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Can a child decide which parent to live with in California?

On Behalf of | Mar 6, 2023 | Child Custody

Parents may struggle to find mutually-agreeable solutions for sharing time with their children. Sometimes, one parent unreasonably demands far more time than the other. In fact, sometimes parents even use children as a means of hurting one another.

Factors ranging from someone’s employment to their previous relationship with the children can influence how the California family courts handle litigated custody issues. Parents can present evidence and provide testimony about their family circumstances to help a judge reach an appropriate conclusion in custody cases. Sometimes, the children might have their own preferences regarding the custody arrangements for the family. A child’s wishes may or may not influence the custody decision in a litigated California case.

Older children can influence a judge’s choices

Typically, judges want to make custody determinations that are in the best interests of a child, and most children lack the long-term perspective necessary to make choices that are truly beneficial for themselves. Young children, in particular, may not have the capacity to make well-rounded and informed choices.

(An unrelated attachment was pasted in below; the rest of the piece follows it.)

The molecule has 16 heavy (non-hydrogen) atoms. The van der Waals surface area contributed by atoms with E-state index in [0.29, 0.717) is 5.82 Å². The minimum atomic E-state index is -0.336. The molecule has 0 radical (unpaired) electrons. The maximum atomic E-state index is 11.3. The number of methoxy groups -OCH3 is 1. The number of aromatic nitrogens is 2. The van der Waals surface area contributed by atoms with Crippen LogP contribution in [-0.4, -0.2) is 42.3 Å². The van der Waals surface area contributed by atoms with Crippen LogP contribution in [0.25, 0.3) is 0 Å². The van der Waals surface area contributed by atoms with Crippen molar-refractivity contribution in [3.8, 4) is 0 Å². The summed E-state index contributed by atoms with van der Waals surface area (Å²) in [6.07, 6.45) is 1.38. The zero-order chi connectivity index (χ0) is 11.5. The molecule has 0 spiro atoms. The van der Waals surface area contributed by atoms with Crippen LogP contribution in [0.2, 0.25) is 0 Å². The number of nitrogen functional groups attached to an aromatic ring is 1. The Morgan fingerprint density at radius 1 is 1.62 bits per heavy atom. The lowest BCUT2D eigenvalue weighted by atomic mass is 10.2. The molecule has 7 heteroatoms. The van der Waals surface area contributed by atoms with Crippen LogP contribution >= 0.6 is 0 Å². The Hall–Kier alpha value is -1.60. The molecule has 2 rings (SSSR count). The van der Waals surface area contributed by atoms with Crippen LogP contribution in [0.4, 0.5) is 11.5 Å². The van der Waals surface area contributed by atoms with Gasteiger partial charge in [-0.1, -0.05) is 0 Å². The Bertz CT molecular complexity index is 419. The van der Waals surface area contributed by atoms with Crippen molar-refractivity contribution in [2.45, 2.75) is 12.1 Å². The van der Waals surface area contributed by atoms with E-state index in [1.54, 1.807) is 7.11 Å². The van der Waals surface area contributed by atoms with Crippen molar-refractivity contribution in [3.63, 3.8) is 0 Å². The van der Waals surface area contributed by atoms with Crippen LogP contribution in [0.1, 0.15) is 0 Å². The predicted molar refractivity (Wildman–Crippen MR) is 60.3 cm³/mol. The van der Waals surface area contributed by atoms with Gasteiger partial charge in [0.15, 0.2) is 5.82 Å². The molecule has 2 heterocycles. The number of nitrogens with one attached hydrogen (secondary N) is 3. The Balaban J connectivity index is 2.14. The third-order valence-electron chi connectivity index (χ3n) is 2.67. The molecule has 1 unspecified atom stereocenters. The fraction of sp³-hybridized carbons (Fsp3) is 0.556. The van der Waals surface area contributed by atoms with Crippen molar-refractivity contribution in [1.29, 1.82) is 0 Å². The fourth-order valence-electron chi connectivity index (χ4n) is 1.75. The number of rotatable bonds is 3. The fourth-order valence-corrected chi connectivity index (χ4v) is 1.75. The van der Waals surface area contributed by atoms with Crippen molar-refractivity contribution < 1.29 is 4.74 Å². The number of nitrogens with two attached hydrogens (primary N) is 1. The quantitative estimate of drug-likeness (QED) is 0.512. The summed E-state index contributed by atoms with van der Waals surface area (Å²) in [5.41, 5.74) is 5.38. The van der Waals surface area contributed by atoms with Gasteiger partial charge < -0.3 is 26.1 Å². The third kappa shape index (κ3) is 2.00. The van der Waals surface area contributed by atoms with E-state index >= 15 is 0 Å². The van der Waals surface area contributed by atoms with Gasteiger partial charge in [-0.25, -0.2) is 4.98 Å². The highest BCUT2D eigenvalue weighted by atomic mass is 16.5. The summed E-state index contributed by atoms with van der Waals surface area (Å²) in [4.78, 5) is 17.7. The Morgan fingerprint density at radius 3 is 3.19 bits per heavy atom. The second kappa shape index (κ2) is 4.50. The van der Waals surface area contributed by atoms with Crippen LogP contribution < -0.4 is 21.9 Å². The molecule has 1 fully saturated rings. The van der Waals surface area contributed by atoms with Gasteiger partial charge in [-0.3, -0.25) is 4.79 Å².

However, teenagers often have the cognitive ability and emotional intelligence to establish and effectively express their personal preferences. California laws allow children aged 14 or older to make their preferences known during a custody dispute, and a judge can consider those wishes along with other factors would deciding on custody matters.

Typically, unless there is a very compelling reason presented, a child’s wishes will not be sufficient reason to eliminate one parent’s visitation or custody rights. However, a child’s strong preference can result in the child spending far more time with one parent than the other.

Speaking up in court can be hard on the children

Some parents want their children to make their wishes known because they believe those preferences will benefit them. Others may worry that their child could choose the other parent. Adults in both situations need to think about how the pressure to speak up in family court might affect their children.

It is common even for relatively mature teenagers to worry that voicing their preferences could do long-term damage to their relationship with the other parent. When parents are able to settle custody disagreements directly between themselves, they can potentially eliminate the need for the child to make their wishes known.

Understanding the rules that influence the outcome of custody proceedings in California and seeking legal guidance can help those who are preparing to go to family court.